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A brief history of the 13th pick

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How has the pick historically done?

Boston Red Sox v Cleveland Indians Photo by Jason Miller/Getty Images

The San Francisco Giants are picking 13th in the 2020 MLB Draft, which is quickly approaching. Who will the Giants select? I have no idea, but the mock drafters have their opinions.

It will be a few weeks before we know the Giants selection, but it will be a few years before we know if it was a good selection. Where should we set our expectation?

To help determine that, here’s a brief history of the 13th pick in the MLB Draft, for the last 20 years. There’s nothing special about the 13th pick, of course — plenty of times it’s preceded by much worse picks and proceeded by much better ones. That’s just how drafts work. But with a large enough sample, you can get a little feel for the type of player available, as well as the type of player that the Giants are most likely to end up with.

So here they are, with all Wins Above Replacement (WAR) stats coming via Fangraphs.

2000: Shaun Boyd, 2B, St. Louis Cardinals

Highest level: AAA
MLB career length: 0 years
Peak WAR: N/A
Career WAR: N/A

2001: Casey Kotchman, 1B, Anaheim Angels

Highest level: MLB
MLB career length: 10 years
Peak WAR: 2.7
Career WAR: 1.9

2002: Kahlil Greene, SS, San Diego Padres

Highest level: MLB
MLB career length: 7 years
Peak WAR: 3.2
Career WAR: 8.0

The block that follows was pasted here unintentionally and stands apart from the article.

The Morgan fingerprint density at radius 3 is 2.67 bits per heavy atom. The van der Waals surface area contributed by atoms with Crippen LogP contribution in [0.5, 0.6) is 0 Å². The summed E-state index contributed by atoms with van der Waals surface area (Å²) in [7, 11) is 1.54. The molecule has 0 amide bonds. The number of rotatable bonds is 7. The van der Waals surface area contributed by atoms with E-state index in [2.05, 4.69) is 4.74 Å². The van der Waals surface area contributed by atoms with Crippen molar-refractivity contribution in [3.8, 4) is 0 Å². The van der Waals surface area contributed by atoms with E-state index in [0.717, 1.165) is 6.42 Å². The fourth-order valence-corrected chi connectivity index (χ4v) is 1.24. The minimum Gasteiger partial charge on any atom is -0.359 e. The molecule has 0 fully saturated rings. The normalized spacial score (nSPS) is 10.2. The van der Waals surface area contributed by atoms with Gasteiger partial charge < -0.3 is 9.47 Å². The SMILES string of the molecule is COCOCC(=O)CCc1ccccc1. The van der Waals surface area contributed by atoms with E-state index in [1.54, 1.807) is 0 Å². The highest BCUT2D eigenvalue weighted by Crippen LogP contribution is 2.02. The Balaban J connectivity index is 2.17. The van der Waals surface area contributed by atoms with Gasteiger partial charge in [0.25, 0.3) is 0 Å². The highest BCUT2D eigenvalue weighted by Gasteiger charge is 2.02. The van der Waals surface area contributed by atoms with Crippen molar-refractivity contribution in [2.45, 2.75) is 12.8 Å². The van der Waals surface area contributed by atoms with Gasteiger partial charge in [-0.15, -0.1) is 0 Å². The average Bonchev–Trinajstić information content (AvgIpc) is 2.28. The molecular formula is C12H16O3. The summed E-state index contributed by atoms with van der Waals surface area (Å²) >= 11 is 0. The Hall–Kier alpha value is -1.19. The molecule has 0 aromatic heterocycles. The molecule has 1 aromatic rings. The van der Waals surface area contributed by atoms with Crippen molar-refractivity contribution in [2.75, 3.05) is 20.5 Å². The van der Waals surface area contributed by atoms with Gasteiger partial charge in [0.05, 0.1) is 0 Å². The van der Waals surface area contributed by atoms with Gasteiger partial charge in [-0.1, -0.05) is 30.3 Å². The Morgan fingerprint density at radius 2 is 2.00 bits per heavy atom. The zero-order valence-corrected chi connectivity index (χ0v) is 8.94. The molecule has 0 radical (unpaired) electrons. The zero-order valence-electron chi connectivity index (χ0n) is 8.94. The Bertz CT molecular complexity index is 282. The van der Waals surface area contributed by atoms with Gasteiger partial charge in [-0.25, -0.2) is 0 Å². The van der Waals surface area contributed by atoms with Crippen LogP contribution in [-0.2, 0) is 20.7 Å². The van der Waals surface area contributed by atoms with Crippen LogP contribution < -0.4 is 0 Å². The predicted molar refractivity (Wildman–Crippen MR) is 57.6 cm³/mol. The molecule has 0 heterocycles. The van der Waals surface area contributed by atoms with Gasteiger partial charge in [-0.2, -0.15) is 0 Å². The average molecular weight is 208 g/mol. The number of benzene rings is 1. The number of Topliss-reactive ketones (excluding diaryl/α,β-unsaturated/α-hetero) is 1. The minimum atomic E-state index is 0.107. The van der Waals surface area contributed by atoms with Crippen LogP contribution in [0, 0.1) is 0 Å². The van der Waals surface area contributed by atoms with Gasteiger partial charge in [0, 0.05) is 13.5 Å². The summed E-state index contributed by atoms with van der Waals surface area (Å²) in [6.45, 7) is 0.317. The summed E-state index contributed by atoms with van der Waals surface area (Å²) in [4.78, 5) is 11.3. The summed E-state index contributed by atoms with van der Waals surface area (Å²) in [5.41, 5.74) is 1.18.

2003: Aaron Hill, SS, Toronto Blue Jays

Highest level: MLB (1x All-Star, 2x Silver Slugger, 2x MVP shares)
MLB career length: 13 years
Peak WAR: 5.0
Career WAR: 21.0

2004: Bill Bray, LHP, Montreal Expos

Highest level: MLB
MLB career length: 6 years
Peak WAR: 0.6
Career WAR: 1.3

2005: Brandon Snyder, C, Baltimore Orioles

Highest level: MLB
MLB career length: 6 years (was in training camp in 2020, so perhaps longer)
Peak WAR: 0.2
Career WAR: 0.2

2006: Tyler Colvin, LF, Chicago Cubs

Highest level: MLB
MLB career length: 6 years
Peak WAR: 2.2
Career WAR: 1.9

2007: Beau Mills, 1B, Cleveland

Highest level: AAA
MLB career length: 0 years
Peak WAR: N/A
Career WAR: N/A

2008: Brett Wallace, 3B, St. Louis Cardinals

Highest level: MLB
MLB career length: 6 years
Peak WAR: 0.6
Career WAR: -0.9

2009: Grant Green, SS, Oakland A’s

Highest level: MLB
MLB career length: 5 years
Peak WAR: -0.1
Career WAR: -1.1

2010: Chris Sale, LHP, Chicago White Sox

Highest level: MLB (7x All-Star, 7x Cy Young shares, 4x MVP shares)
MLB career length: 10+ years, still active
Peak WAR: 7.6
Career WAR: 44.5

2011: Brandon Nimmo, OF, New York Mets

Highest level: MLB
MLB career length: 4+ years, still active
Peak WAR: 4.5
Career WAR: 7.1

2012: Courtney Hawkins, OF, Chicago White Sox

Highest level: AAA
MLB career length: 0 years, still active
Peak WAR: N/A
Career WAR: N/A

2013: Hunter Renfroe, OF, San Diego Padres

Highest level: MLB
MLB career length: 4+ years, still active
Peak WAR: 1.9
Career WAR: 4.2

2014: Trea Turner, SS, San Diego Padres

Highest level: MLB
MLB career length: 5+ years, still active
Peak WAR: 4.8
Career WAR: 14.3

2015: Garrett Whitley, OF, Tampa Bay Rays

Highest level: A+
MLB career length: 0 years, still active
Prospect status: 40+ FV, not listed on MLB Pipeline’s top 30 Rays prospects

2016: Josh Lowe, 3B, Tampa Bay Rays

Highest level: AA
MLB career length: 0 years, still active
Prospect status: 50 FV, 9th-best Rays prospect per MLB Pipeline

2017: Trevor Rogers, LHP, Miami Marlins

Highest level: AA
MLB career length: 0 years, still active
Prospect status: 45+ FV, 8th-best Marlins prospect per MLB Pipeline

2018: Connor Scott, OF, Miami Marlins

Highest level: A+
MLB career length: 0 years, still active
Prospect status: 45 FV, 13th-best Marlins prospect per MLB Pipeline

2019: Keoni Cavaco, OF, Minnesota Twins

Highest level: R
MLB career length: 0 years, still active
Prospect status: 45 FV, 7th-best Twins prospect per MLB Pipeline

My professional analysis is that the Giants should select the next Chris Sale, but what do I know.